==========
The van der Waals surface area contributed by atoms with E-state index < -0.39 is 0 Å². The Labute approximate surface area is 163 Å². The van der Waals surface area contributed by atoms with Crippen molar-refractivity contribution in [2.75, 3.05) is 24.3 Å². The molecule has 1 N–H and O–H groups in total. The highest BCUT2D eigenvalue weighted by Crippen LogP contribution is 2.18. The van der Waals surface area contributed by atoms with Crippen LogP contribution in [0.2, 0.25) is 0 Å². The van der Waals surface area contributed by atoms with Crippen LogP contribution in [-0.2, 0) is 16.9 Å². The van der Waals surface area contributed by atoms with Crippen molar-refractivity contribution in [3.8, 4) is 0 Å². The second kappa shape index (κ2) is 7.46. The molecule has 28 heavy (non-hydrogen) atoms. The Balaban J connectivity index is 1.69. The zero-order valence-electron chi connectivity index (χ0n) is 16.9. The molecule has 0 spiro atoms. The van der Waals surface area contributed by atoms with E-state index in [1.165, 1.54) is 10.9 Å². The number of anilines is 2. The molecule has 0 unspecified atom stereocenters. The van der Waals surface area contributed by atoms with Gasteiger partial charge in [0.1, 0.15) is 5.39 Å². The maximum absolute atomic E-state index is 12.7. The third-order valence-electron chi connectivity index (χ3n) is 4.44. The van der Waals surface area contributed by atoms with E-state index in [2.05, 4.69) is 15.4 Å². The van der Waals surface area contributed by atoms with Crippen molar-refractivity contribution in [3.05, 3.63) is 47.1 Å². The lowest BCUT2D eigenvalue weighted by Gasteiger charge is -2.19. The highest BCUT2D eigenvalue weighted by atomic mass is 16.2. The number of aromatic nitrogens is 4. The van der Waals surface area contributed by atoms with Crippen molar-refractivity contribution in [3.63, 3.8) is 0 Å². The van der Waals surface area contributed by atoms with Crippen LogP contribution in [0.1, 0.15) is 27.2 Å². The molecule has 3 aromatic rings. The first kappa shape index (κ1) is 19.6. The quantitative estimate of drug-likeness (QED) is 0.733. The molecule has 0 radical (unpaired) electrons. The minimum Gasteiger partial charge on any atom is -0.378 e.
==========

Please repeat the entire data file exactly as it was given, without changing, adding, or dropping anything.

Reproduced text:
The van der Waals surface area contributed by atoms with E-state index < -0.39 is 0 Å². The Labute approximate surface area is 163 Å². The van der Waals surface area contributed by atoms with Crippen molar-refractivity contribution in [2.75, 3.05) is 24.3 Å². The molecule has 1 N–H and O–H groups in total. The highest BCUT2D eigenvalue weighted by Crippen LogP contribution is 2.18. The van der Waals surface area contributed by atoms with Crippen LogP contribution in [0.2, 0.25) is 0 Å². The van der Waals surface area contributed by atoms with Crippen LogP contribution in [-0.2, 0) is 16.9 Å². The van der Waals surface area contributed by atoms with Crippen molar-refractivity contribution in [3.8, 4) is 0 Å². The second kappa shape index (κ2) is 7.46. The molecule has 28 heavy (non-hydrogen) atoms. The Balaban J connectivity index is 1.69. The zero-order valence-electron chi connectivity index (χ0n) is 16.9. The molecule has 0 spiro atoms. The van der Waals surface area contributed by atoms with E-state index in [1.165, 1.54) is 10.9 Å². The number of anilines is 2. The molecule has 0 unspecified atom stereocenters. The van der Waals surface area contributed by atoms with Gasteiger partial charge in [0.1, 0.15) is 5.39 Å². The maximum absolute atomic E-state index is 12.7. The third-order valence-electron chi connectivity index (χ3n) is 4.44. The van der Waals surface area contributed by atoms with E-state index in [2.05, 4.69) is 15.4 Å². The van der Waals surface area contributed by atoms with Crippen molar-refractivity contribution in [3.05, 3.63) is 47.1 Å². The lowest BCUT2D eigenvalue weighted by Gasteiger charge is -2.19. The highest BCUT2D eigenvalue weighted by atomic mass is 16.2. The number of aromatic nitrogens is 4. The van der Waals surface area contributed by atoms with Crippen molar-refractivity contribution in [3.63, 3.8) is 0 Å². The van der Waals surface area contributed by atoms with Crippen LogP contribution in [0.1, 0.15) is 27.2 Å². The molecule has 3 aromatic rings. The first kappa shape index (κ1) is 19.6. The quantitative estimate of drug-likeness (QED) is 0.733. The molecule has 0 radical (unpaired) electrons. The minimum Gasteiger partial charge on any atom is -0.378 e.